Trackr 0.1

A simple lightwight (well, it is if you already have jQuery running...) interaction logging script.

Data is captured from only within the content area of the page and is usually stored via AJAX in a logging script (In this example, the data is only stored locally).

To log data, you need to add a call to Trackr.init(); to the page load, passing the desired options as the parameter, for example:

  <script type="text/javascript" charset="utf-8">
    $(function() {
        // the interval timeout for sending data, or 0 to never automatically send (useful if debugging)
        timeout: 2500,
        // the url of the tracking script
        url: '/track.php',
        // the smallest amount of data to POST back
        minData: 10,
        // the events to capture
        capture: [
          // 'focus',
          // 'blur',
          // 'mouseDown',
          // 'mouseUp',
          // 'resize',
          // 'keyUp',
          // 'keyDown',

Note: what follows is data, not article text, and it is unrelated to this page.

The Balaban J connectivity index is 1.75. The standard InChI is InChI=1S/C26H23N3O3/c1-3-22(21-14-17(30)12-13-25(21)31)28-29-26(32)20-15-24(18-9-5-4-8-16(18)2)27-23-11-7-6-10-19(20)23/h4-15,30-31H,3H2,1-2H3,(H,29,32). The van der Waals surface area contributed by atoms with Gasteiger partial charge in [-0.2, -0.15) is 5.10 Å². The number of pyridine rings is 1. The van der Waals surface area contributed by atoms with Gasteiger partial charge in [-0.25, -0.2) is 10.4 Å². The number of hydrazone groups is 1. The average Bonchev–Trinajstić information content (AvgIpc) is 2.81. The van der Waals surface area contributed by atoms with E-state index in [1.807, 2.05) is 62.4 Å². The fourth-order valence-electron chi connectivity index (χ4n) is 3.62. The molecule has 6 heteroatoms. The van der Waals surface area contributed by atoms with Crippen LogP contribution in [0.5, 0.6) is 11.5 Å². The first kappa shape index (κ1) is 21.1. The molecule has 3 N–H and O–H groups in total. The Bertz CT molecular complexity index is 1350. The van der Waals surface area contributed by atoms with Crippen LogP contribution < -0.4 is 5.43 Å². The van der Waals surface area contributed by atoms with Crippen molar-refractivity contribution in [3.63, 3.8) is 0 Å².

// 'keyPress',
        // a selector of the element to calculate the cursor offset from (use with centered designs)
        offset: 'body',
        // offset: 'div#content',
        // use the canvas to render the overlay (recommended if supported, maybe use excanvas in IE:
        canvas: true

If you set the timeout option to 0, you'll need to set up an interval to call Trackr.send(); to store the data.

If you are using the built in POST to the Trackr PHP/MySQL script, you'll need to set up a table:

  CREATE TABLE `actions` (
    `id` int(11) NOT NULL auto_increment,
    `url` text NOT NULL,
    `time` decimal(16,5) NOT NULL default '0.00000',
    `type` varchar(255) NOT NULL default '',
    `session` varchar(255) NOT NULL default '',
    `data` text NOT NULL,
    PRIMARY KEY  (`id`)

and configure the table information in the script:

   * table
   * The table data is stored in
   * @author Dom Hastings
  static $table = 'actions';

   * fields
   * The field data for the above table
   * @author Dom Hastings
  static $fields = array(
    // 'key' => 'fieldName',
    'url' => 'url',
    'time' => 'time',
    'type' => 'type',
    'session' => 'session',
    'data' => 'data'


The MySQL table in which data is stored, can get fairly large fairly quickly. Therefore to run this on a high traffic site would probably not be advisable.

The interface to load the overlay is pretty poor, yes I know. It's functional though, which is pretty much all I needed at this stage.


Reload the page once you have shown the data to remove the overlay.